Small Raku Jar
6" x 6"
Raku pottery was created in Kyoto, Japan sometime during the second half of the sixteenth century. It was first produced by a potter called Sasaki Chojiro, 1515-1592, and his son, Jokei. Originally they were roof tilers. In 1587, while working on the beautiful pleasure pavilion, Jurakudai, they became close friends with the famous Tea Master, Sen-no-Rikyu. The tea ceremony had recently become revered as a national art in Japan. With Rikyu's guidance, Chojiro and Jokei began making wares exclusively for the tea ceremony. This new pottery style broke away from the restricted forms of fine porcelain the Japanese were used to seeing. The first Raku was soft, low-fired, hand-molded pottery with a thick rich glaze; the surface showed a variety of subdued colors.
Select potters of today employ the same 400-year-old firing technique that Chojirn and Jokei used but add' special glazes and washes to produce more colorful surfaces. This Raku pottery also breaks away from traditional pottery. I think the new colorful surfaces reflect the freedom of the fire, continuing Raku ceramic origins... the Japanese character raku means "enjoyment of freedom".
Each Raku ceramists has his or her own style of firing Raku. George Blackman formulates his own Raku clay body. He then hand throws the form on his potter's wheel; he usually makes Old World pottery forms. After it dries, he fires it in his kiln. The piece is then coated with a high concentration of metal oxides, predominately copper. George then fires it again, this time to 1800 F, when the piece is glowing red. The metal oxides bond to the ceramic surface at this temperature. While red hot, he takes the piece from the kiln and places it in a nest of combustible materials, such as leaves, sawdust and straw. The hot ceramic piece sets the nest on fire. Fire and smoke engulf the piece. As flames glide over the piece, they interact chemically with the metal oxides creating paths of color on the ceramic surface. He then covers the piece with a metal container to create an airtight seal, depriving it of oxygen. This further enhances the chemical reaction with the metal oxides. He removes the container after fifteen minutes and lets the piece cool.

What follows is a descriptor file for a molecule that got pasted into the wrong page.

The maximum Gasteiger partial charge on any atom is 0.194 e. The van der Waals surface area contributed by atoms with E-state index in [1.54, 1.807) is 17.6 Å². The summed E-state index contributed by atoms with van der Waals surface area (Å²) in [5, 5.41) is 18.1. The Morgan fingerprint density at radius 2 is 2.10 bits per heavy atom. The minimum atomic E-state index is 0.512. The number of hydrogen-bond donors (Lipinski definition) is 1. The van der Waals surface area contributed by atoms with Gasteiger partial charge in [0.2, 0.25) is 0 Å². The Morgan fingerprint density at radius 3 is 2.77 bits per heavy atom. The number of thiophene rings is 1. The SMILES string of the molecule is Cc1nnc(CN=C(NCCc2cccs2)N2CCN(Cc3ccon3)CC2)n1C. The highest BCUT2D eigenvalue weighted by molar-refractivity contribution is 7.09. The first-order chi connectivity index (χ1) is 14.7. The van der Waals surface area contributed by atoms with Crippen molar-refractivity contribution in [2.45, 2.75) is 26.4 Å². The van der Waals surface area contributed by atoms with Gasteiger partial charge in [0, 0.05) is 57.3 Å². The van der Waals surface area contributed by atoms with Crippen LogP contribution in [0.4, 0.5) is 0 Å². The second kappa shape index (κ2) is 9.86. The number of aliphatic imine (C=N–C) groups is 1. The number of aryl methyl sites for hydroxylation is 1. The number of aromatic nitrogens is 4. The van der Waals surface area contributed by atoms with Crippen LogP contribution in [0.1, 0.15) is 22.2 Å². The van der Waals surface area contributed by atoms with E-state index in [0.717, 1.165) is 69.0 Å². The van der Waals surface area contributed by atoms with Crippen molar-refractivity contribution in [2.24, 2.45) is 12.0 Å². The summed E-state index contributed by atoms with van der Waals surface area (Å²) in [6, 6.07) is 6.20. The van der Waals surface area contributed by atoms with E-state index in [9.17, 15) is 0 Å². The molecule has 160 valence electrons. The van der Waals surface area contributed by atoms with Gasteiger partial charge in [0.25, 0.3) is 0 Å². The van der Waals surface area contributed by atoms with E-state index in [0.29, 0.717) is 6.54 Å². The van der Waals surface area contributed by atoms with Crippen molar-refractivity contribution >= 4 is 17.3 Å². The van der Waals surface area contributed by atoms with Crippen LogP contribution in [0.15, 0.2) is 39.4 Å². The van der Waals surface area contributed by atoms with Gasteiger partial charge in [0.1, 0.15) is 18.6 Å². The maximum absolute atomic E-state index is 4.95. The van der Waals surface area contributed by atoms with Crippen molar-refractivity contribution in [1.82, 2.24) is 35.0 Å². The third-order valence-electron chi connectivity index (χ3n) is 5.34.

George Blackman 's goal is to produce vibrant, beautiful color on his pottery forms. It is known for its bold coloration. He bas learned over the years many factors interplay to achieve this, such as the timing of each phase, the type of combustible materials be uses and the way the mate1ials are arranged in the nest. He has been firing with this process for eighteen years and is always astonished at the colors that he gets. The chemical reaction with the spontaneity of the fire consistently creates a colorful, one-of-a-kind art piece. Each piece is a joy to design and "paint" with fire!
After working in functional stoneware and porcelain for many years, I needed more of a challenge in my work, particularly in glazing. I have always been attracted to color, fire and ancient pottery forms. Currently my work in Raku gives an aliveness of color and form that is extraordinary and involves the most intimate contact with the fire in the ceramic process.
I became intrigued with working and creating in clay while taking elective ceramic courses at James Madison University in Harrisonburg, Virginia. I was introduced to, Raku by my Japanese instructor, Masako Miyata. I moved to Illinois and began my career throwing functional pottery. In 1981 my desire to express myself more creatively in my work led me to experiment with Raku again. With more direct exposure to the fire, my one-of-a-kind creations were more challenging and exciting to make. As my work evolved, I developed a unique style using traditional white crackle and the brilliant colors of a copper matte finish with the old ceramic forms. My vessel forms and wall pieces are now known for their artifact type quality. The results of my work is ceramic art created by man, earth and fire... flame lives on in the color, man's eternity echoes in the earthen form.